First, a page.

I do not know if "open degrees" (in which subjects from several disciplines can be combined creating original and sometimes uniques curricula, self-designed by students often while working) are the solution, or if more private Universities could accelerate the transition towards more equitable educational systems. Everybody would like to have more articulate and standard solutions for lifelong learning problems and more computer skills embedded everywhere. But, for now, I see the entire world of education still deeply influenced by the ancient and medieval distinctions, cemented over centuries, of liberal and mechanical arts (le arti del trivio e del quadrivio).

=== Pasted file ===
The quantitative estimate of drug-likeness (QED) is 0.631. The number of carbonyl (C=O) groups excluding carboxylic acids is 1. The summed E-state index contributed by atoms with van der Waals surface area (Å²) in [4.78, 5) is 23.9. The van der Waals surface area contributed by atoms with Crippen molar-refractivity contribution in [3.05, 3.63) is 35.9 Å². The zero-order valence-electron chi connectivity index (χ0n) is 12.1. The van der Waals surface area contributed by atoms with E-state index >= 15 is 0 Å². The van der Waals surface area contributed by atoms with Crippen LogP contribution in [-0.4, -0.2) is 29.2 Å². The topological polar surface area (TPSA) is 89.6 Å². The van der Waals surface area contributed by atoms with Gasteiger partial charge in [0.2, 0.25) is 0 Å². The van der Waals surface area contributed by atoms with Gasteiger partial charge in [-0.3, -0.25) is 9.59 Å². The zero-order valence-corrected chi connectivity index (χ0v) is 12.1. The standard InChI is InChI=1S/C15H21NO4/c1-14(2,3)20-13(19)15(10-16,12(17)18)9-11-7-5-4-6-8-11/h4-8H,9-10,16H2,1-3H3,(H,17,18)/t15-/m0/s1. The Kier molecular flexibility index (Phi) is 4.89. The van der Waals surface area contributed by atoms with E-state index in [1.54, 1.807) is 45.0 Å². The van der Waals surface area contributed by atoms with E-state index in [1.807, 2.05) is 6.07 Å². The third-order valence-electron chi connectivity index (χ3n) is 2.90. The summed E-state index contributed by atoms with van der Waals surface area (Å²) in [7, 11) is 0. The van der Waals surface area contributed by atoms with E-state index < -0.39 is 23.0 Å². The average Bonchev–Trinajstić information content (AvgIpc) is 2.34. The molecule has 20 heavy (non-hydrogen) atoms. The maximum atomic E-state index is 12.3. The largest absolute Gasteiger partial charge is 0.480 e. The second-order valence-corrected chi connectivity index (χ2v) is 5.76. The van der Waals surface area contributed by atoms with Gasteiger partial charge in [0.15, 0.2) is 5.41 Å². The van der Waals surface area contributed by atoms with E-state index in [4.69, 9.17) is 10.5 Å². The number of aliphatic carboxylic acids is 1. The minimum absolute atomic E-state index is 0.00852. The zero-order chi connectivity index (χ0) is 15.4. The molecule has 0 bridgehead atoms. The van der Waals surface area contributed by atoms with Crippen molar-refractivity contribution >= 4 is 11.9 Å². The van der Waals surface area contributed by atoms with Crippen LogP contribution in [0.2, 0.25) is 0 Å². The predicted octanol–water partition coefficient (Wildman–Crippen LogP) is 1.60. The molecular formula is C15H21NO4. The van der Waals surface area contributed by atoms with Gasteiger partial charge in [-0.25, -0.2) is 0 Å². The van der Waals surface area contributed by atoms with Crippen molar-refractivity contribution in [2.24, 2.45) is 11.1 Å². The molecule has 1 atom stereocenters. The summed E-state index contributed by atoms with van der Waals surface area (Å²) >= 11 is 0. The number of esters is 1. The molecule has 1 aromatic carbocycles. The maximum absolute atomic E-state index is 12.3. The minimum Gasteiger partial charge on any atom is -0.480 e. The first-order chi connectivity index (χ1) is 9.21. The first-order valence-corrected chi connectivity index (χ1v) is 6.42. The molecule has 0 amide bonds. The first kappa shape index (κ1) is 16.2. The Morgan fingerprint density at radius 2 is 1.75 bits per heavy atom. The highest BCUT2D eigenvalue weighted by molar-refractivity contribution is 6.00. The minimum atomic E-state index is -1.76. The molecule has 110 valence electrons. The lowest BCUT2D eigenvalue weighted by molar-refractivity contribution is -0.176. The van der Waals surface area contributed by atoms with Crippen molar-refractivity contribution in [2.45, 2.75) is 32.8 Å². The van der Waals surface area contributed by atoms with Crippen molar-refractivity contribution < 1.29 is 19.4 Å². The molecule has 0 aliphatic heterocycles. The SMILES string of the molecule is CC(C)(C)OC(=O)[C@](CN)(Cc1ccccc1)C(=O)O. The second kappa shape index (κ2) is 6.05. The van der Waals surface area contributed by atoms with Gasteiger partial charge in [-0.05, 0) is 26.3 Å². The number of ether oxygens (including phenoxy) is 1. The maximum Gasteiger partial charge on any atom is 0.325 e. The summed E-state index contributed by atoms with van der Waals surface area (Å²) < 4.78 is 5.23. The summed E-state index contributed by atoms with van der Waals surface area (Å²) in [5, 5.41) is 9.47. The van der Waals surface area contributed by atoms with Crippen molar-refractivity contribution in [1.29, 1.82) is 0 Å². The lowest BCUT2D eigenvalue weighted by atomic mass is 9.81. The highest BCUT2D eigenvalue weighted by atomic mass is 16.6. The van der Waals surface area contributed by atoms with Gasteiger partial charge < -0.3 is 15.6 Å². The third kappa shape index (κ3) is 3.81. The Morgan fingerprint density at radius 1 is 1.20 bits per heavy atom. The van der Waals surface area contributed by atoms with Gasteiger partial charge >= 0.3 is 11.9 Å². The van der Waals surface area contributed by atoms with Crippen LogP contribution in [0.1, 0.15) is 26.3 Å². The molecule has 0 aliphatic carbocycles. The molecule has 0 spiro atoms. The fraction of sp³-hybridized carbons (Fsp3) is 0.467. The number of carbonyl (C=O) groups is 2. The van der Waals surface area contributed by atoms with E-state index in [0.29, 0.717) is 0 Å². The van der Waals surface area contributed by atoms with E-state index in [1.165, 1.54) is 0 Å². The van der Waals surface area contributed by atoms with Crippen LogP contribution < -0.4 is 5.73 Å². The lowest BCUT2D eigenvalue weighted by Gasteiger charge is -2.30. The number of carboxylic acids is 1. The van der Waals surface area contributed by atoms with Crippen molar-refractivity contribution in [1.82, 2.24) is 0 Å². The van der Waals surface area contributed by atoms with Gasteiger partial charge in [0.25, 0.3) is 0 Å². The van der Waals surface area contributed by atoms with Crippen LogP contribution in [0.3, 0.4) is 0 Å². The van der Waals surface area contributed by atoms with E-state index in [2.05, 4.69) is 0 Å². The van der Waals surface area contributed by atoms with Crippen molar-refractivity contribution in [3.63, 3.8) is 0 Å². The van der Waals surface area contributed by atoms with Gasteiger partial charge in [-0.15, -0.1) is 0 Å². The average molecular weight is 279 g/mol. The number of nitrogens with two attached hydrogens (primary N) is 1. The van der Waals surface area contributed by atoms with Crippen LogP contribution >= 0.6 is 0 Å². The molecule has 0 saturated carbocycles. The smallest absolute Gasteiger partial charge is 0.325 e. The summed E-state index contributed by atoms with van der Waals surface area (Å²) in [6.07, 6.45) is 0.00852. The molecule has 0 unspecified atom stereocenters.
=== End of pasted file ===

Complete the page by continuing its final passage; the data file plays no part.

Not more than a scratch, the so called "competence based method" has introduced levers of change in the system over the last thirty years. Yet, its effectiveness seems embroiled into a fragmentation of knowledge and abilities that sometimes is absolutely ridiculous to reconcile and to assess according to current standards or it just conflicts with academic views.

Digital humanities is made with two halves of a walnut, potentially treasuring unstoppable lessons about societal, cultural and economic change as long as they remain deeply intertwined: history of the book on one side - the bibles, the data, the documents aspect - and technologies of information and communication on the other.

It is perhaps the only discipline in which the arti del trivio e del quadrivio are, however unintentionally, muddled. That still means troublemaking stuff for academics.